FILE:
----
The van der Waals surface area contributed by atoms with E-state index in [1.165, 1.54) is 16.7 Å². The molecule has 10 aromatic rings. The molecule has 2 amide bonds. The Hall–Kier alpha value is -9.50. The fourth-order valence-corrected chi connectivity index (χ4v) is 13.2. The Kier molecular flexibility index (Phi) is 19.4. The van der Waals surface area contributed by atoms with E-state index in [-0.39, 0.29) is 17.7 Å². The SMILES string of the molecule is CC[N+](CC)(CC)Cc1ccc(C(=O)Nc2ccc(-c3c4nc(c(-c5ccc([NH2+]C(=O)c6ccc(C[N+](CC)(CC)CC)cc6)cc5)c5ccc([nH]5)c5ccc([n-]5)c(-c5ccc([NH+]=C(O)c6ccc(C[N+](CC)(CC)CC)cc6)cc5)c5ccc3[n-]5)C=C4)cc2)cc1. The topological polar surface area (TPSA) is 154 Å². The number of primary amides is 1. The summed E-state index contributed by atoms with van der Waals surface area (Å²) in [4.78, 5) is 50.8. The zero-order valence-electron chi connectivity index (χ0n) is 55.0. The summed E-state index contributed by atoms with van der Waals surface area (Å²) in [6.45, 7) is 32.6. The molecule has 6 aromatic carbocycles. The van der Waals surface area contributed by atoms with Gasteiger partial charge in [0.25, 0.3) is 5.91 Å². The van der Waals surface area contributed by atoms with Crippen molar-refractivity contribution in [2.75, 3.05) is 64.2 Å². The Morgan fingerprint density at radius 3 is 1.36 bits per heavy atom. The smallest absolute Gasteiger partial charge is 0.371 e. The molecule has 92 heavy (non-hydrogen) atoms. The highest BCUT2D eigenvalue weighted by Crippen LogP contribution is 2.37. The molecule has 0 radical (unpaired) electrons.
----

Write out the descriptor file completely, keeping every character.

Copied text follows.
The van der Waals surface area contributed by atoms with E-state index in [1.165, 1.54) is 16.7 Å². The molecule has 10 aromatic rings. The molecule has 2 amide bonds. The Hall–Kier alpha value is -9.50. The fourth-order valence-corrected chi connectivity index (χ4v) is 13.2. The Kier molecular flexibility index (Phi) is 19.4. The van der Waals surface area contributed by atoms with E-state index in [-0.39, 0.29) is 17.7 Å². The SMILES string of the molecule is CC[N+](CC)(CC)Cc1ccc(C(=O)Nc2ccc(-c3c4nc(c(-c5ccc([NH2+]C(=O)c6ccc(C[N+](CC)(CC)CC)cc6)cc5)c5ccc([nH]5)c5ccc([n-]5)c(-c5ccc([NH+]=C(O)c6ccc(C[N+](CC)(CC)CC)cc6)cc5)c5ccc3[n-]5)C=C4)cc2)cc1. The topological polar surface area (TPSA) is 154 Å². The number of primary amides is 1. The summed E-state index contributed by atoms with van der Waals surface area (Å²) in [4.78, 5) is 50.8. The zero-order valence-electron chi connectivity index (χ0n) is 55.0. The summed E-state index contributed by atoms with van der Waals surface area (Å²) in [6.45, 7) is 32.6. The molecule has 6 aromatic carbocycles. The van der Waals surface area contributed by atoms with Gasteiger partial charge in [0.25, 0.3) is 5.91 Å². The van der Waals surface area contributed by atoms with Crippen molar-refractivity contribution in [2.75, 3.05) is 64.2 Å². The Morgan fingerprint density at radius 3 is 1.36 bits per heavy atom. The smallest absolute Gasteiger partial charge is 0.371 e. The molecule has 92 heavy (non-hydrogen) atoms. The highest BCUT2D eigenvalue weighted by Crippen LogP contribution is 2.37. The molecule has 0 radical (unpaired) electrons.